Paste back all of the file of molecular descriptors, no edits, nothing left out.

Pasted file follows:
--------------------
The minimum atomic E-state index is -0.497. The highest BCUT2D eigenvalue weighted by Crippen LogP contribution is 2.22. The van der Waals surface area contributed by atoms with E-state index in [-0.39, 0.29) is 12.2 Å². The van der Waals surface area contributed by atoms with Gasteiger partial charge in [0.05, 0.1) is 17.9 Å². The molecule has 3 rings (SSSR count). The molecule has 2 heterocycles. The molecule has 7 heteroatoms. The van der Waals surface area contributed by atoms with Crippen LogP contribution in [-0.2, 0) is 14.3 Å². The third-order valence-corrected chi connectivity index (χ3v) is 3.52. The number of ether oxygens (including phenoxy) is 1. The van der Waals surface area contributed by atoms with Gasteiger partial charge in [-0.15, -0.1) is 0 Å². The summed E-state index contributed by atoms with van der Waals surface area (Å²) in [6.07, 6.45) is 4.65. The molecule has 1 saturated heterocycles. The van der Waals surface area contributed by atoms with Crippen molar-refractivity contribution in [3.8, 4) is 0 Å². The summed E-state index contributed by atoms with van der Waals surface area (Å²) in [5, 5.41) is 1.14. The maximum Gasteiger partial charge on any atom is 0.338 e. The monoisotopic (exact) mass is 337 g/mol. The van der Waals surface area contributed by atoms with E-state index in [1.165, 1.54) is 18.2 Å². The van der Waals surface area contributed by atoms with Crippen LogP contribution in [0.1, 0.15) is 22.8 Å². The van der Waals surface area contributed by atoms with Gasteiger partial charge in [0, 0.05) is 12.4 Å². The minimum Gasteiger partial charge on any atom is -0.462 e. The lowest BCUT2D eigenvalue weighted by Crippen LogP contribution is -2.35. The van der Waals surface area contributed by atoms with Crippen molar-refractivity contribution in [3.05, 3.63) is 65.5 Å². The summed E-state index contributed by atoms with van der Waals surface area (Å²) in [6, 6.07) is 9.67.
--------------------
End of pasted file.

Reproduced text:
The minimum atomic E-state index is -0.497. The highest BCUT2D eigenvalue weighted by Crippen LogP contribution is 2.22. The van der Waals surface area contributed by atoms with E-state index in [-0.39, 0.29) is 12.2 Å². The van der Waals surface area contributed by atoms with Gasteiger partial charge in [0.05, 0.1) is 17.9 Å². The molecule has 3 rings (SSSR count). The molecule has 2 heterocycles. The molecule has 7 heteroatoms. The van der Waals surface area contributed by atoms with Crippen LogP contribution in [-0.2, 0) is 14.3 Å². The third-order valence-corrected chi connectivity index (χ3v) is 3.52. The number of ether oxygens (including phenoxy) is 1. The van der Waals surface area contributed by atoms with Gasteiger partial charge in [-0.15, -0.1) is 0 Å². The summed E-state index contributed by atoms with van der Waals surface area (Å²) in [6.07, 6.45) is 4.65. The molecule has 1 saturated heterocycles. The van der Waals surface area contributed by atoms with Crippen molar-refractivity contribution in [3.8, 4) is 0 Å². The summed E-state index contributed by atoms with van der Waals surface area (Å²) in [5, 5.41) is 1.14. The maximum Gasteiger partial charge on any atom is 0.338 e. The monoisotopic (exact) mass is 337 g/mol. The van der Waals surface area contributed by atoms with E-state index in [1.165, 1.54) is 18.2 Å². The van der Waals surface area contributed by atoms with Crippen LogP contribution in [0.1, 0.15) is 22.8 Å². The van der Waals surface area contributed by atoms with Gasteiger partial charge in [0, 0.05) is 12.4 Å². The minimum Gasteiger partial charge on any atom is -0.462 e. The lowest BCUT2D eigenvalue weighted by Crippen LogP contribution is -2.35. The van der Waals surface area contributed by atoms with Crippen molar-refractivity contribution in [3.05, 3.63) is 65.5 Å². The summed E-state index contributed by atoms with van der Waals surface area (Å²) in [6, 6.07) is 9.67.